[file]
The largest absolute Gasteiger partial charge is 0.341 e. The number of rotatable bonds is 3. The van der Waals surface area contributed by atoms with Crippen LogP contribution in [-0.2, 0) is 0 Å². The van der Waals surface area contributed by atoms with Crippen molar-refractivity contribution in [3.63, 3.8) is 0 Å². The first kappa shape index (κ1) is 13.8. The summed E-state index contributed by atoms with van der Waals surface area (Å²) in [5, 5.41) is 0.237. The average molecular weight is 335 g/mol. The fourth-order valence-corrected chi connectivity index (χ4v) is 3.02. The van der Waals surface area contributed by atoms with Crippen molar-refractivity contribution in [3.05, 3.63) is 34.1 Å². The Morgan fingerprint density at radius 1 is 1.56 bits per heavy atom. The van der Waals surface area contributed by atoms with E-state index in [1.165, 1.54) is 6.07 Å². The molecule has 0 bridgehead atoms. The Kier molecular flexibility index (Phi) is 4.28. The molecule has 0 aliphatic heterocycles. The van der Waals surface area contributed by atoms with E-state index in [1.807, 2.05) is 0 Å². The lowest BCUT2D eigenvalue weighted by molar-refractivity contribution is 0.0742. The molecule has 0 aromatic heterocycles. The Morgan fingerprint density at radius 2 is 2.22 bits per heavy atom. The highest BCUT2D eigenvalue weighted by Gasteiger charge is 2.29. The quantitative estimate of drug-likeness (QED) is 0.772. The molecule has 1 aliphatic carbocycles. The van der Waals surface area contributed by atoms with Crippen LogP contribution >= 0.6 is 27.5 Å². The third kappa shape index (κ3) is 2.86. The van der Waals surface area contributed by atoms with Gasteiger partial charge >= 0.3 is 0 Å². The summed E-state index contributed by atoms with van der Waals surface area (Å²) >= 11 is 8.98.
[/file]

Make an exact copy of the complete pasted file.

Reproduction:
The largest absolute Gasteiger partial charge is 0.341 e. The number of rotatable bonds is 3. The van der Waals surface area contributed by atoms with Crippen LogP contribution in [-0.2, 0) is 0 Å². The van der Waals surface area contributed by atoms with Crippen molar-refractivity contribution in [3.63, 3.8) is 0 Å². The first kappa shape index (κ1) is 13.8. The summed E-state index contributed by atoms with van der Waals surface area (Å²) in [5, 5.41) is 0.237. The average molecular weight is 335 g/mol. The fourth-order valence-corrected chi connectivity index (χ4v) is 3.02. The van der Waals surface area contributed by atoms with Crippen molar-refractivity contribution in [3.05, 3.63) is 34.1 Å². The Morgan fingerprint density at radius 1 is 1.56 bits per heavy atom. The van der Waals surface area contributed by atoms with E-state index in [1.165, 1.54) is 6.07 Å². The molecule has 0 bridgehead atoms. The Kier molecular flexibility index (Phi) is 4.28. The molecule has 0 aliphatic heterocycles. The van der Waals surface area contributed by atoms with E-state index in [1.807, 2.05) is 0 Å². The lowest BCUT2D eigenvalue weighted by molar-refractivity contribution is 0.0742. The molecule has 0 aromatic heterocycles. The Morgan fingerprint density at radius 2 is 2.22 bits per heavy atom. The highest BCUT2D eigenvalue weighted by Gasteiger charge is 2.29. The quantitative estimate of drug-likeness (QED) is 0.772. The molecule has 1 aliphatic carbocycles. The van der Waals surface area contributed by atoms with Crippen LogP contribution >= 0.6 is 27.5 Å². The third kappa shape index (κ3) is 2.86. The van der Waals surface area contributed by atoms with Gasteiger partial charge >= 0.3 is 0 Å². The summed E-state index contributed by atoms with van der Waals surface area (Å²) >= 11 is 8.98.